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Child Actor Guardians Ratify Contract With Broadway League

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Child Actor Guardians Ratify Contract With Broadway League

The adults responsible for the safety of child theater performers now have a little safety themselves. After months of negotiations, Broadway's Child Actor Guardians ratified their first collective bargaining agreement with the Broadway League on July 30. All Child Actor Guardians employed by members of the Broadway League, the national trade association for the Broadway industry, are now covered by the terms and conditions of an agreement negotiated between the League, the International Alliance of Theatrical Stage Employees, and IATSE's Local 764.

Because parents are not allowed backstage due to space limitations, legal concerns, and safety issues, shows employing cast members under the age of 18 must provide a "responsible person" to supervise them during rehearsals and performances, according to the terms of the Actors' Equity production contract. Sometimes called child "wranglers" -- but never babysitters -- these Child Actor Guardians oversee the care, professional behavior, and well-being of the children who perform on Broadway.

"Some of them have worked for over 20 years, and now they're recognized as professionals right alongside every other person that works backstage, which is really important," said Patricia White, president of Local 764. "It's very positive that they're equals in the Broadway community now, with everybody else who's represented by a union."

According to IATSE, the contract is for a period of four years and includes annual wage increases, as well as employer contributions to health and retirement funds.

A similar agreement was ratified last year between the league and the Guardians who worked on the Broadway musical "Billy Elliot," which featured nearly two dozen children in its cast before it closed in January 2012. That agreement, which did not include retirement benefits and applied only to employees of the show, was reached in November with help from IATSE after 18 months of negotiations.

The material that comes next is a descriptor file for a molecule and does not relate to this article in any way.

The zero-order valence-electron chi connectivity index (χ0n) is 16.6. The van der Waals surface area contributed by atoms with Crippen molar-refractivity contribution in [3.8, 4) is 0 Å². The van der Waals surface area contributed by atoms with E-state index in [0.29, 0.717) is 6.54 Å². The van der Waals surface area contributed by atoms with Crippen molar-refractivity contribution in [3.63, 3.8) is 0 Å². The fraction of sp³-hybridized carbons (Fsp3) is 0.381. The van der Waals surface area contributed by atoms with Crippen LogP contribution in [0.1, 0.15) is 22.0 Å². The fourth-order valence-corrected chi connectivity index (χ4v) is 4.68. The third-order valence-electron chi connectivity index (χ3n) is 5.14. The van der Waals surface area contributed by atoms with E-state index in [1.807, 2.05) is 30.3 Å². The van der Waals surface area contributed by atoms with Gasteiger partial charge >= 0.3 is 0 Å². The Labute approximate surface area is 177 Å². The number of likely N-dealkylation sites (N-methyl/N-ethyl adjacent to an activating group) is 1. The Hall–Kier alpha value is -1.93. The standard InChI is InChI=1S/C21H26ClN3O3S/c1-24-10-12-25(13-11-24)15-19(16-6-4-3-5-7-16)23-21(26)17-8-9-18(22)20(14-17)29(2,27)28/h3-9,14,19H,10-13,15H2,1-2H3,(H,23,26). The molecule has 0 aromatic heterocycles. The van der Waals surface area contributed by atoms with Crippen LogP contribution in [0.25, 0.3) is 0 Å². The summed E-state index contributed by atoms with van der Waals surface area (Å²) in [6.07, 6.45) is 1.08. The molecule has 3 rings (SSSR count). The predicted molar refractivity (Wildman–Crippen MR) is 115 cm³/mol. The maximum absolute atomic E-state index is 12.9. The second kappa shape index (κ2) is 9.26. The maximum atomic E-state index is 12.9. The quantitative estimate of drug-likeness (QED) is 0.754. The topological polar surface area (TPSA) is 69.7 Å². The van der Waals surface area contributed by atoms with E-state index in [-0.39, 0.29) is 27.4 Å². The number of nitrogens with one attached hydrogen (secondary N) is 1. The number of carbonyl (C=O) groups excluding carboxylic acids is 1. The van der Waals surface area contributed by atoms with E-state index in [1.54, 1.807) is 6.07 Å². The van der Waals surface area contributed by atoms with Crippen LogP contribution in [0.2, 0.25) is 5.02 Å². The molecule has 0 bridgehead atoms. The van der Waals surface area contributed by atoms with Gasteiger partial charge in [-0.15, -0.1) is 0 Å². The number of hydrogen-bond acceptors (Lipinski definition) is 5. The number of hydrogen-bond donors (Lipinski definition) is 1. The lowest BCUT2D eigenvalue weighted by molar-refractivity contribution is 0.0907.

"But when 'Billy Elliot' closed, that left us in the position we were in before we started," White said.

The new contract is the first of its kind to cover Guardians across the Broadway industry.

The efforts for a union contract began in 2010, when Guardians were first granted representation by New York City Theatrical Wardrobe Union Local 764. Following voluntary recognition of the union by the Broadway League this spring, bargaining moved forward and an agreement was reached mid-July, then later ratified unanimously by the Guardians in a secret ballot vote.

The currently running Broadway shows "Evita," "Once," and "The Lion King" employ Child Actor Guardians. (Disney Theatrical Productions has negotiated separate agreements with Equity and the other trade unions, however, so employees of  "The Lion King" and Disney’s other Broadway shows are therefore not covered under the terms of the new agreement between the Broadway League and Local 764.) The upcoming Broadway productions of "Annie," scheduled to open in October, and "Matilda," opening in 2013, will feature many children in their casts and will likely each employ multiple Guardians.

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